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Pleased to introduce a guest blogger this week: Janis Daly. Janis is our director of sponsorship sales, and mom to 2 teen boys. Her oldest is nearing the end of his college admissions process. Janis has some insight, that they gained during the college application journey, to share with...

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Preparing for College Applications – As Early as Middle School and Younger

Posted by: SchoolFamily on Mar 03, 2010 in Parent Involvement, Kids Learning, High School, Extracurricular Activities


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Pleased to introduce a guest blogger this week: Janis Daly. Janis is our director of sponsorship sales, and mom to 2 teen boys. Her oldest is nearing the end of his college admissions process. Janis has some insight, that they gained during the college application journey, to share with families that are just beginning the whole process. 

 

February 1st marked the end of the college application process for millions of U.S. high school seniors. After completing this process with my oldest son and hitting SUBMIT eight times, I’ve discovered two key tips worth sharing with parents whose children are years away from this daunting exercise. 

  1. Conveying ideas and experiences through the written word helps your child become more than an SAT score or summary of four years’ grades and extracurriculars. Learning how to articulate on paper: Who am I? and What’s important to me? is one of the few ways an admissions office discovers the person behind the student. Setting the stage to write solid college essays begins with the fundamentals of writing established during middle school and even elementary school. Getting to the point quickly, with well-chosen words, is paramount when you have a 250-, or even 50-word limit to answer a question.
  2. Individual experiences develop rich subject material. In order to write a compelling essay, you need first-hand experiences to reveal personal thoughts and ideas. As you plan your next family vacation, consider whether a trip to a National Park, historical location, or a weekend in the middle of a city, might provide a different perspective than the same spot you visit every year. Let your child, and yourself, become comfortable with trying different activities. Expose your child to situations from which they can learn and grow. Siloing a child’s activities and interests as young as elementary ages translates into a one-dimensional college application 10 years later. Getting your whole family into the groove of trying different things, visiting different places and meeting different people offers experiences that can be drawn upon, or melded together, for a rich personal statement.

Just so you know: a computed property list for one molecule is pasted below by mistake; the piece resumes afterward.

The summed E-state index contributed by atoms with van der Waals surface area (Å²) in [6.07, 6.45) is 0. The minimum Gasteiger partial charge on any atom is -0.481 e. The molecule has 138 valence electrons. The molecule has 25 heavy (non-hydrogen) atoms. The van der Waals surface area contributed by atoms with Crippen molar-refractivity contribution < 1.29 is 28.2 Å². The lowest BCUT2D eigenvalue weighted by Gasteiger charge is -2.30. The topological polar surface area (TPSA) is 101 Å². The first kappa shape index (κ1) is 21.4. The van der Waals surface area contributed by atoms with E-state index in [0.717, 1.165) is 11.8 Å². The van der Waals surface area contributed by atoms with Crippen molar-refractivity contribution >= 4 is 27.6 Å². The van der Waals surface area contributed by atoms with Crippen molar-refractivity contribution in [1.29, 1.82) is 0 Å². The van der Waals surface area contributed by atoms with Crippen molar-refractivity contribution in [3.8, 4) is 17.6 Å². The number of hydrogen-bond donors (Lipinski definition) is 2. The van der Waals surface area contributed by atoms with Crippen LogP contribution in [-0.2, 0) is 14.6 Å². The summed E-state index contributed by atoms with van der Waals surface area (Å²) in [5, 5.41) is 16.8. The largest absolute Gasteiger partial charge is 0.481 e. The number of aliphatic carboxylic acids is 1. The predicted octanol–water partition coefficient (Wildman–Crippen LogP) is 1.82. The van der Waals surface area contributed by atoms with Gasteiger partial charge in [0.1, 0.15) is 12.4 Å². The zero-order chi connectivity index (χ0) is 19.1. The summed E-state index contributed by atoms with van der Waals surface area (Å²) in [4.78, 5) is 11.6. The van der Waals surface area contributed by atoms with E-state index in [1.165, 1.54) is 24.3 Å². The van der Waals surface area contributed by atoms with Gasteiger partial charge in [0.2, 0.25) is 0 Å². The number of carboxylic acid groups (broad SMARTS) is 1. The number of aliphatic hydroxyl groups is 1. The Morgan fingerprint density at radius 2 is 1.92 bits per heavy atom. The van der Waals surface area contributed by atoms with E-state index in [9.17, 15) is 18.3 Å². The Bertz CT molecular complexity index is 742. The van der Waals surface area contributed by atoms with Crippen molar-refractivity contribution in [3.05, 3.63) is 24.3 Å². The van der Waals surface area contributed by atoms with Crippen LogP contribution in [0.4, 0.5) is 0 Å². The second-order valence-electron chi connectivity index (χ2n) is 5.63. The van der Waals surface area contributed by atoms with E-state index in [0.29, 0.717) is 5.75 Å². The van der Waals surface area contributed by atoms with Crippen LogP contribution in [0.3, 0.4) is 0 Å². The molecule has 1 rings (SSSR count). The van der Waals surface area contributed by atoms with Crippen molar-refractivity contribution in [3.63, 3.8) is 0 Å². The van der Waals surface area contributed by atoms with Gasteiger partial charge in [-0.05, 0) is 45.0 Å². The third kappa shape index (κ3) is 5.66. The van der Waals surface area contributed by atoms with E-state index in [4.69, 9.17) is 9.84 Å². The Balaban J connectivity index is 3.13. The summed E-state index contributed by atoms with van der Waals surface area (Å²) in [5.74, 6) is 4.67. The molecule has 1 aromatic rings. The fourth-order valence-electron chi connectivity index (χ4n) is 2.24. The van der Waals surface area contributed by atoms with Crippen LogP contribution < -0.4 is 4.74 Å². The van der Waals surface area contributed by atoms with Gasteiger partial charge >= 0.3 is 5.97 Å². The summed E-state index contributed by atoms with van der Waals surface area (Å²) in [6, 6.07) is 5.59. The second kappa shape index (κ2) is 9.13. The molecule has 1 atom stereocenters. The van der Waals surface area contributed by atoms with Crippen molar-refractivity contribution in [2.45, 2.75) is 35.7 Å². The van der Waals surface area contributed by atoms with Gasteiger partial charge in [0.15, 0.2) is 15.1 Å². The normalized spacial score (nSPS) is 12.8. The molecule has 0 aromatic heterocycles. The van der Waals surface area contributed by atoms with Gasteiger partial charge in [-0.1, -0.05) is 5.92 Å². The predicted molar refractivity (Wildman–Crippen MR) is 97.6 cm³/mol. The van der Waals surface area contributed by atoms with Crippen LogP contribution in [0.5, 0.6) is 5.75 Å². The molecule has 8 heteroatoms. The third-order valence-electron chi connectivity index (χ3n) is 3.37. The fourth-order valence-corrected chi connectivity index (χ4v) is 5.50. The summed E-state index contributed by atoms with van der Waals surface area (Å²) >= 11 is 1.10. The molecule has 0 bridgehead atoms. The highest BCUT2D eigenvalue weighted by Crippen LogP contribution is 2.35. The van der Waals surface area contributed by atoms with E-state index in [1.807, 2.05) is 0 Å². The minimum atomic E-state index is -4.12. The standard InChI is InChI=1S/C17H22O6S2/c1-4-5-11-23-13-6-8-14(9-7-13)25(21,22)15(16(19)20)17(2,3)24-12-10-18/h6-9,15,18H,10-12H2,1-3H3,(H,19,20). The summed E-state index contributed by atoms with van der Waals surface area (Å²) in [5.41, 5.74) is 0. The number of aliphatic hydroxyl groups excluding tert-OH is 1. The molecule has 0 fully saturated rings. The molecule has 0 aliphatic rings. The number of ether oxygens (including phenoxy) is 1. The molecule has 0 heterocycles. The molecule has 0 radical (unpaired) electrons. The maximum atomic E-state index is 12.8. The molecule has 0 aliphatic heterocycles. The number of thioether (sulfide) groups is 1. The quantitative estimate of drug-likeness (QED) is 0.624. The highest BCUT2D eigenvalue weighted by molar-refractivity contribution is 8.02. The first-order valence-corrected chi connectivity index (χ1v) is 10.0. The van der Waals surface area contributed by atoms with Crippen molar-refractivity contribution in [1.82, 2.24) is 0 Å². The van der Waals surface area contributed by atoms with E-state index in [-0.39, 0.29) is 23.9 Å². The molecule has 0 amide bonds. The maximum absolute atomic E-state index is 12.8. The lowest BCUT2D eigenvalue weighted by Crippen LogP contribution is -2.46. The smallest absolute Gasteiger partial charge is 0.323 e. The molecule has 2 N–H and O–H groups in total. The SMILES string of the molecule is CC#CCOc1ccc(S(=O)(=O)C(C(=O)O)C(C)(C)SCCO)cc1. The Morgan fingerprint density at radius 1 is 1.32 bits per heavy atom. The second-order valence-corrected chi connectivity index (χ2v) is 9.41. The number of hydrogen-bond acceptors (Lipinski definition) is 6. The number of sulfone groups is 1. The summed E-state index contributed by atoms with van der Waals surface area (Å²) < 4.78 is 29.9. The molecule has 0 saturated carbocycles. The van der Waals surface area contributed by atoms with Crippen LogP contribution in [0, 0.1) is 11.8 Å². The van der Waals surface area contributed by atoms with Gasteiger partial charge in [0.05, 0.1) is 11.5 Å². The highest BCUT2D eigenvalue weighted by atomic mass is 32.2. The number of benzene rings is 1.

Finally, enjoy your kids and the time you spend together. Senior year descends in the blink of an eye.

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Comments

  1. Posted by - Naveed on Apr. 01, 2010

    very good information

    i really thankful for providing very good information

    i used this post at night when i think about my friends and family so i really thankful for providing very good information
  2. Posted by - Erin on Mar. 10, 2010

    Yeah! I am on the right track with my little kids. Giving them varied experiences, traveling, dealing with the complications of life. No annual Disney visit for us.
  3. Posted by - Paul Hemphill on Mar. 10, 2010

    The title of this piece made me wince because I repel at the idea, or more accurately, the implication that kids need to get on the fast track to college at an early age. The content was a delightful surprise.

    In my experience essay writing is not getting worse, but it's not getting better. As a result, I have my high school juniors take a composition course at a local college between their junior and senior years. Not only do they improve their writing skills, but they get three college credits for taking the course.

    Getting more varied expereinces is a great idea, but the adults are stuck in a routine (for example, going to the same vacation spot every year) where the children don't get the chance to expand their perspective.

    As this writer has apparently done, trust your instincts. Everybody wins.

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